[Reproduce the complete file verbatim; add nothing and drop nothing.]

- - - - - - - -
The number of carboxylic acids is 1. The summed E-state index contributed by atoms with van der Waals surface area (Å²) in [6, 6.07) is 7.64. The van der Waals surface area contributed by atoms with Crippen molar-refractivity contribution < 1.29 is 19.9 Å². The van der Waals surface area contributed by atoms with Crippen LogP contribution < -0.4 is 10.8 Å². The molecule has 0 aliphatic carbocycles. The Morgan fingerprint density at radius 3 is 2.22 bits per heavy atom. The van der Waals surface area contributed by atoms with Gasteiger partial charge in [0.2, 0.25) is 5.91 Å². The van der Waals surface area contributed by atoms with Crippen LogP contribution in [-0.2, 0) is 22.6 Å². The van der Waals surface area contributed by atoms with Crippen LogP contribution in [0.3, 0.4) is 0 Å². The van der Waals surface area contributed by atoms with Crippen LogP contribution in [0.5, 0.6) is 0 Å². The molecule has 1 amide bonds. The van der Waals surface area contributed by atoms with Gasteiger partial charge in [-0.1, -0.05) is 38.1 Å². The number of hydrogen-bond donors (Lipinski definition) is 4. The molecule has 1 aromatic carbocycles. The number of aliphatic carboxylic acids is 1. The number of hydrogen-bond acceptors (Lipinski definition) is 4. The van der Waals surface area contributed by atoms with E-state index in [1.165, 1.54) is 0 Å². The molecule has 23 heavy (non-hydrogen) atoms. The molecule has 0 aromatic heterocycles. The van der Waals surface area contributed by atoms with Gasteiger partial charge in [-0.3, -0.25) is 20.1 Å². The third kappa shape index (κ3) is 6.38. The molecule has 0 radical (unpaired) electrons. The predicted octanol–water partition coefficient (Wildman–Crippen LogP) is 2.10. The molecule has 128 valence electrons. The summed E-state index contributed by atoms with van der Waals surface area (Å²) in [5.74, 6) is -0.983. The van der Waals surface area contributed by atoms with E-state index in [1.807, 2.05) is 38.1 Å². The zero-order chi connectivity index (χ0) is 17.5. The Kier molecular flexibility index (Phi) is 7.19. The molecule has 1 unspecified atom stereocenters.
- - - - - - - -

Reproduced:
The number of carboxylic acids is 1. The summed E-state index contributed by atoms with van der Waals surface area (Å²) in [6, 6.07) is 7.64. The van der Waals surface area contributed by atoms with Crippen molar-refractivity contribution < 1.29 is 19.9 Å². The van der Waals surface area contributed by atoms with Crippen LogP contribution < -0.4 is 10.8 Å². The molecule has 0 aliphatic carbocycles. The Morgan fingerprint density at radius 3 is 2.22 bits per heavy atom. The van der Waals surface area contributed by atoms with Gasteiger partial charge in [0.2, 0.25) is 5.91 Å². The van der Waals surface area contributed by atoms with Crippen LogP contribution in [-0.2, 0) is 22.6 Å². The van der Waals surface area contributed by atoms with Crippen LogP contribution in [0.3, 0.4) is 0 Å². The van der Waals surface area contributed by atoms with Crippen LogP contribution in [0.5, 0.6) is 0 Å². The molecule has 1 amide bonds. The van der Waals surface area contributed by atoms with Gasteiger partial charge in [-0.1, -0.05) is 38.1 Å². The number of hydrogen-bond donors (Lipinski definition) is 4. The molecule has 1 aromatic carbocycles. The number of aliphatic carboxylic acids is 1. The number of hydrogen-bond acceptors (Lipinski definition) is 4. The van der Waals surface area contributed by atoms with E-state index in [1.165, 1.54) is 0 Å². The molecule has 23 heavy (non-hydrogen) atoms. The molecule has 0 aromatic heterocycles. The van der Waals surface area contributed by atoms with Gasteiger partial charge in [-0.3, -0.25) is 20.1 Å². The third kappa shape index (κ3) is 6.38. The molecule has 0 radical (unpaired) electrons. The predicted octanol–water partition coefficient (Wildman–Crippen LogP) is 2.10. The molecule has 128 valence electrons. The summed E-state index contributed by atoms with van der Waals surface area (Å²) in [5.74, 6) is -0.983. The van der Waals surface area contributed by atoms with E-state index in [1.807, 2.05) is 38.1 Å². The zero-order chi connectivity index (χ0) is 17.5. The Kier molecular flexibility index (Phi) is 7.19. The molecule has 1 unspecified atom stereocenters.